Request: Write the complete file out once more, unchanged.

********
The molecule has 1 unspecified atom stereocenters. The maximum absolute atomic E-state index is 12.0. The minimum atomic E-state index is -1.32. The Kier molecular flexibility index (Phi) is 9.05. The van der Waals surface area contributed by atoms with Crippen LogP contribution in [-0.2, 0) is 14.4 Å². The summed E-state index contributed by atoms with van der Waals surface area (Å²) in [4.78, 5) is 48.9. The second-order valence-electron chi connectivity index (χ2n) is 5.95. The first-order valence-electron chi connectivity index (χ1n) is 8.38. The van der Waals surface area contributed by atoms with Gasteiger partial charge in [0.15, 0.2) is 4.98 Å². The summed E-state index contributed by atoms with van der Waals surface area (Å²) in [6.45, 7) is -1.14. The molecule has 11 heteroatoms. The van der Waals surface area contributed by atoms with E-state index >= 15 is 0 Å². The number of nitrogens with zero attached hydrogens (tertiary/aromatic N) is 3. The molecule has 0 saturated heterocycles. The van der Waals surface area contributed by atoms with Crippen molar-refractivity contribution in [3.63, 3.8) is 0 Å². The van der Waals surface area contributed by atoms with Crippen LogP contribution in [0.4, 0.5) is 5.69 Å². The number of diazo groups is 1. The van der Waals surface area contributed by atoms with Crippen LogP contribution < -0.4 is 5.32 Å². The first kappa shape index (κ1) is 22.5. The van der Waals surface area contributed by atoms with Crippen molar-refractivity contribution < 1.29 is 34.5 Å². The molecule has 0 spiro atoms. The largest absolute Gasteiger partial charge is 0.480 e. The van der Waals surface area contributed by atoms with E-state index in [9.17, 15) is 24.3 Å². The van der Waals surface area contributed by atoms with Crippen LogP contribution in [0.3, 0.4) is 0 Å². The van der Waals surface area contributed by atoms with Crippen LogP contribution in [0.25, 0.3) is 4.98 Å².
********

The molecule has 1 unspecified atom stereocenters. The maximum absolute atomic E-state index is 12.0. The minimum atomic E-state index is -1.32. The Kier molecular flexibility index (Phi) is 9.05. The van der Waals surface area contributed by atoms with Crippen LogP contribution in [-0.2, 0) is 14.4 Å². The summed E-state index contributed by atoms with van der Waals surface area (Å²) in [4.78, 5) is 48.9. The second-order valence-electron chi connectivity index (χ2n) is 5.95. The first-order valence-electron chi connectivity index (χ1n) is 8.38. The van der Waals surface area contributed by atoms with Gasteiger partial charge in [0.15, 0.2) is 4.98 Å². The summed E-state index contributed by atoms with van der Waals surface area (Å²) in [6.45, 7) is -1.14. The molecule has 11 heteroatoms. The van der Waals surface area contributed by atoms with E-state index >= 15 is 0 Å². The number of nitrogens with zero attached hydrogens (tertiary/aromatic N) is 3. The molecule has 0 saturated heterocycles. The van der Waals surface area contributed by atoms with Crippen molar-refractivity contribution in [3.63, 3.8) is 0 Å². The van der Waals surface area contributed by atoms with Crippen LogP contribution in [0.4, 0.5) is 5.69 Å². The number of diazo groups is 1. The van der Waals surface area contributed by atoms with Crippen LogP contribution < -0.4 is 5.32 Å². The first kappa shape index (κ1) is 22.5. The van der Waals surface area contributed by atoms with Crippen molar-refractivity contribution < 1.29 is 34.5 Å². The molecule has 0 spiro atoms. The largest absolute Gasteiger partial charge is 0.480 e. The van der Waals surface area contributed by atoms with E-state index in [9.17, 15) is 24.3 Å². The van der Waals surface area contributed by atoms with Crippen LogP contribution in [0.3, 0.4) is 0 Å². The van der Waals surface area contributed by atoms with Crippen LogP contribution in [0.25, 0.3) is 4.98 Å².